I have a question regarding quantile regression. Supposing that I have 10000 observations with one response variable and several predictor variables in a dataset collected each year over several years. I run a multivariate quantile regression at 90% percentile. I want to compare the observed 90th percentile response value for each year (a single value) to the 90th percentile predicted response value for that year (a single value) based on the multivariate quantile regression model. How can I do that?

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    $\begingroup$ 'Multivariate' implies that you have more than one dependent variable. I think you meant to say 'multivariable'. $\endgroup$ Mar 17, 2014 at 12:00

1 Answer 1


I am confused. You've done the prediction already? And for each year you are comparing the 90% quantile of the predicted with the 90% quantile of the observed? This is just a linear regression but sounds like all that you really want to see is how well they agree. In which case calculate the mean square error:

$$ MSE(x,y) = \dfrac{1}{N}\sum_{i=1}^N (x-y)^2 $$

Some other metric might also be possible such as the absolute difference.

  • $\begingroup$ Thanks pontikos. Basically I have this kind of a model, y = year + x2 + x3 + x4. y, X2 to X4 are continuous variables. There are multiple observations for each year. Now I ran a 90% quantile regression and got the predicted values. I would like to plot the 90% predicted 'response' value versus the 90% observed 'response' value for each year. I want to know the 90% predicted value for each year given the "full model". I think Peter Flom's 2011 NESUG paper answers this question, but I am not sure how he got the single predicted values at different percentiles on page 8. Clear enough? $\endgroup$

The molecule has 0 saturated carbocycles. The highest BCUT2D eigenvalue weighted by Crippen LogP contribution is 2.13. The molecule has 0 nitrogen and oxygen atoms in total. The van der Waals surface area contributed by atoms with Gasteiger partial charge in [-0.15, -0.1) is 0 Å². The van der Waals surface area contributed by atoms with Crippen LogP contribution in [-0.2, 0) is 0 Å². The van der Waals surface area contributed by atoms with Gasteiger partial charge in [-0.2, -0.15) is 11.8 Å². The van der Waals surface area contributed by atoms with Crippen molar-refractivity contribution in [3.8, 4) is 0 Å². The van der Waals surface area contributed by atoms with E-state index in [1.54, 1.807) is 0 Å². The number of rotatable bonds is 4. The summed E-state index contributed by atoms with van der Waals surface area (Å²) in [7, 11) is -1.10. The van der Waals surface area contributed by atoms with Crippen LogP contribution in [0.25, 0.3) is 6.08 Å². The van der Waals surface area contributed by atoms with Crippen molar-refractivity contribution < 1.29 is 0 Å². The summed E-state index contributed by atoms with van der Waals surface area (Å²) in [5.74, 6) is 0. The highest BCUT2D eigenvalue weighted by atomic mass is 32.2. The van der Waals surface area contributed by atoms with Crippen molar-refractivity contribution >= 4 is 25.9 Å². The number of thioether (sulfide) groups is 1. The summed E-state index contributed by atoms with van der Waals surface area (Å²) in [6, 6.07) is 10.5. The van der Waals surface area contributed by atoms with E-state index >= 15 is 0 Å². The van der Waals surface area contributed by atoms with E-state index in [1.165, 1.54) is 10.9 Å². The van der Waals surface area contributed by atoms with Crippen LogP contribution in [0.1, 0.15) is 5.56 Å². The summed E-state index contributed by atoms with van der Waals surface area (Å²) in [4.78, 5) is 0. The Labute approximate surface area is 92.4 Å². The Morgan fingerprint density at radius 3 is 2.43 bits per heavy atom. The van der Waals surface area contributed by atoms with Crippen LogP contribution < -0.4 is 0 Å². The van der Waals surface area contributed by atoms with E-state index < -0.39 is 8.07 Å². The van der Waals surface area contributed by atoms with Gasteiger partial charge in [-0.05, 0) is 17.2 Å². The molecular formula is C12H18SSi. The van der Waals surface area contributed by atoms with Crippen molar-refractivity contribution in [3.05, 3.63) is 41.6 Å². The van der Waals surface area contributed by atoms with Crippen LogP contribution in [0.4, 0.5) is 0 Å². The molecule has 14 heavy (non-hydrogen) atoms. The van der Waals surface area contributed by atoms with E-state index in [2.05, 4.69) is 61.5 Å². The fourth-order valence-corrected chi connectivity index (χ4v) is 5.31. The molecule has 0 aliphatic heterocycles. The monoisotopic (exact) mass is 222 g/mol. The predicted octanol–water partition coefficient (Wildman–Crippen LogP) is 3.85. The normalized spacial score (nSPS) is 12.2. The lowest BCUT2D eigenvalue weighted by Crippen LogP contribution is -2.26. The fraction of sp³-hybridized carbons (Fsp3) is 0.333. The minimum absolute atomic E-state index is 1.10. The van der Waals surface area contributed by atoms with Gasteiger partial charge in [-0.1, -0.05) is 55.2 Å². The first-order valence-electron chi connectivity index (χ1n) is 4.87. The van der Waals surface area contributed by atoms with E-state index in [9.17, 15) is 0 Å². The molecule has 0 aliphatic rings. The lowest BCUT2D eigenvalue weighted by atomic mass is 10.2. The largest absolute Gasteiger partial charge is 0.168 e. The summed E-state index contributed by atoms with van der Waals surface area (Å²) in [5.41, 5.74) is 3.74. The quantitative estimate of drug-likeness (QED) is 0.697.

– Kris
    Sep 13, 2013 at 23:40
  • $\begingroup$ Any help regarding this please? $\endgroup$
    – Kris
    Sep 17, 2013 at 2:46
  • $\begingroup$ Do you want to extract the 90% quantile of a single, observed value? $\endgroup$
    – Michael M
    Jul 28, 2014 at 6:01
  • $\begingroup$ correlation is not a good measure of agreement. Consider I have two sets of predictions: one is identical to observed and the other is observed/100 + 10^6 (imagine observed have means near 1 say). Both have perfect correlation, but only one has good agreement between observed and predicted. $\endgroup$
    – Glen_b
    Aug 29, 2014 at 5:03
  • $\begingroup$ @Glen_b yes you are right since the correlation will be the same even if the means of $x$ and $y$ are different. What do you suggest instead? Mean square error? $\endgroup$
    – pontikos
    Sep 3, 2014 at 18:31

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